Many Montessori websites quote the Nobel prize winner as saying, “I do not believe there is a method better than Montessori for making children sensitive to the beauties of the world and awakening their curiosity regarding the secrets of life.”
  • Jeff Bezos - Founder and CEO
    "Mr. Bezos often compares Amazon’s strategy of developing ideas in new markets to 'planting seeds' or 'going down blind alleys,' " writes The Wall Street Journal. "Amazon’s executives learn and uncover opportunities as they go. Many efforts turn out to be dead ends, Mr. Bezos has said, 'But every once in awhile, you go down an alley and it opens up into this huge, broad avenue.' "
  • Anne Frank - Diarist
    Anne Frank went to a Montessori school while living in Amsterdam.


The evidence for the Montessori advantage is not purely anecdotal.  There is also research-based evidence that the Montessori method results in improved outcomes, especially in terms of intrinsic motivation and achievement on standardised tests.

Outcomes for Students in a Montessori Program: A Longitudinal Study of the Experience in the Milwaukee Public Schools

“This study supports the hypothesis that Montessori education has a positive long-term impact. Additionally, it provides an affirmative answer to questions about whether Montessori students will be successful in traditional schools.”

“A significant finding in this study is the association between a Montessori education and superior performance on the Math and Science scales of the ACT and WKCE. In essence, attending a Montessori program from the approximate ages of three to eleven predicts significantly higher mathematics and science standardized test scores in high school.”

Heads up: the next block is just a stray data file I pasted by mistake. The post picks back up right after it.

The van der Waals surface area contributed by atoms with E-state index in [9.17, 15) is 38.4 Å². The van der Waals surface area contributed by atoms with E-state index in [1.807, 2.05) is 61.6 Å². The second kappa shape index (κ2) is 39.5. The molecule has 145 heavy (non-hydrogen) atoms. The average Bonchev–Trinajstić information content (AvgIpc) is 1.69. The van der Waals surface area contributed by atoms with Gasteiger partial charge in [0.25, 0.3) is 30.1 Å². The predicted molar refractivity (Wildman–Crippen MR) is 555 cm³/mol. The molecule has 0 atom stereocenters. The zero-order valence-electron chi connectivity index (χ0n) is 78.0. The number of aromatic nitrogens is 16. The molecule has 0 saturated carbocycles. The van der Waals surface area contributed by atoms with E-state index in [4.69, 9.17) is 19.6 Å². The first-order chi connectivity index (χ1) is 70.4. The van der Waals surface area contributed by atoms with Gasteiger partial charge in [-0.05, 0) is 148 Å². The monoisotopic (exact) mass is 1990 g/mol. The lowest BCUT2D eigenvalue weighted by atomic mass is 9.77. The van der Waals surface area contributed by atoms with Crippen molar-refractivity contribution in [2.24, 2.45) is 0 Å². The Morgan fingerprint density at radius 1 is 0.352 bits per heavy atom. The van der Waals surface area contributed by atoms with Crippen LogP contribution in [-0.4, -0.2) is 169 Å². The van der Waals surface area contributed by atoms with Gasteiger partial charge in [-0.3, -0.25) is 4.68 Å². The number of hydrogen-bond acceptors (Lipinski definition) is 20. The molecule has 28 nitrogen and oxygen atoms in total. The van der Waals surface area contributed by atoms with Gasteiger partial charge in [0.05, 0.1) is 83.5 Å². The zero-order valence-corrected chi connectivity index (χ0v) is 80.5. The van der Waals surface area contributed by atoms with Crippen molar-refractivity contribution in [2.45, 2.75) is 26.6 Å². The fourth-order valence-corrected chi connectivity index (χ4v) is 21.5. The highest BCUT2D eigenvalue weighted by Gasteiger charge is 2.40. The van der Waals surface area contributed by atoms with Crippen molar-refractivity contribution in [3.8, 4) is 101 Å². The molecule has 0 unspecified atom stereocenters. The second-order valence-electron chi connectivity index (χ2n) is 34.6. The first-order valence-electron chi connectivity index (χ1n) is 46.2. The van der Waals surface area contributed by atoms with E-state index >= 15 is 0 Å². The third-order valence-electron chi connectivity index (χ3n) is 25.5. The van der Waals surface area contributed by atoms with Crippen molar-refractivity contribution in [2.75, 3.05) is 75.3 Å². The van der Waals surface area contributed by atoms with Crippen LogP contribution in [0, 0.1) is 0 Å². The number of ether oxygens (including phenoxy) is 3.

Read the entire article here…

Interventions Shown to Aid Executive Function Development in Children 4 to 12 Years Old.

“Children chosen by lottery to enter a Montessori public school approved by the Association Montessori Internationale (AMI) were compared to those also in the lottery but not chosen, at the end of kindergarten (age 5) and the end of grade 6 (age 12) (41). At age 5, Montessori children showed better [executive functions] than peers attending other schools. They performed better in reading and math and showed more concern for fairness and justice. No group difference was found in delay of gratification. At age 12, on the only measure related to Executive Functions, Montessori children showed more creativity in essay writing than controls. They also reported feeling more of a sense of community at school.”

Read the entire article here…

A Comparison of Montessori and Traditional Middle Schools: Motivation, Quality of Experience, and Social Context

With the help of co-investigator Mihaly Csikszentmihalyi, Dr. Rathunde compared the experiences and perceptions of middle school students in Montessori and traditional schools using the Experience Sampling Method (ESM). Montessori students reported a significantly better quality of experience in their academic work than did traditional students. In addition, Montessori students perceived their schools as a more positive community for learning, with more opportunities for active, rather than passive, learning.

Read the entire article here…